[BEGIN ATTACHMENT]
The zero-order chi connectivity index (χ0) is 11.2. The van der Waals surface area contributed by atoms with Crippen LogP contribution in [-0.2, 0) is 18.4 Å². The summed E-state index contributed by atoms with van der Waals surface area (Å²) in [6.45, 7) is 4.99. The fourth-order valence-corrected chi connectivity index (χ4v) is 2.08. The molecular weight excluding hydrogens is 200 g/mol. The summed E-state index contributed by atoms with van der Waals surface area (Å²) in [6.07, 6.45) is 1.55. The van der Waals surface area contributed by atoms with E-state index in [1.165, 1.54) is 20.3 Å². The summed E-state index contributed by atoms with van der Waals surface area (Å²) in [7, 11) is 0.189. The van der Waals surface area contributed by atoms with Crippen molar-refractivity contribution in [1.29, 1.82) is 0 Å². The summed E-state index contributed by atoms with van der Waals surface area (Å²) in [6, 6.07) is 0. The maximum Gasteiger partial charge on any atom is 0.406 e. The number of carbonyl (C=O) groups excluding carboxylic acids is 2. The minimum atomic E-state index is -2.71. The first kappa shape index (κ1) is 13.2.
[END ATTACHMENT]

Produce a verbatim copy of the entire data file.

The zero-order chi connectivity index (χ0) is 11.2. The van der Waals surface area contributed by atoms with Crippen LogP contribution in [-0.2, 0) is 18.4 Å². The summed E-state index contributed by atoms with van der Waals surface area (Å²) in [6.45, 7) is 4.99. The fourth-order valence-corrected chi connectivity index (χ4v) is 2.08. The molecular weight excluding hydrogens is 200 g/mol. The summed E-state index contributed by atoms with van der Waals surface area (Å²) in [6.07, 6.45) is 1.55. The van der Waals surface area contributed by atoms with E-state index in [1.165, 1.54) is 20.3 Å². The summed E-state index contributed by atoms with van der Waals surface area (Å²) in [7, 11) is 0.189. The van der Waals surface area contributed by atoms with Crippen molar-refractivity contribution in [1.29, 1.82) is 0 Å². The summed E-state index contributed by atoms with van der Waals surface area (Å²) in [6, 6.07) is 0. The maximum Gasteiger partial charge on any atom is 0.406 e. The number of carbonyl (C=O) groups excluding carboxylic acids is 2. The minimum atomic E-state index is -2.71. The first kappa shape index (κ1) is 13.2.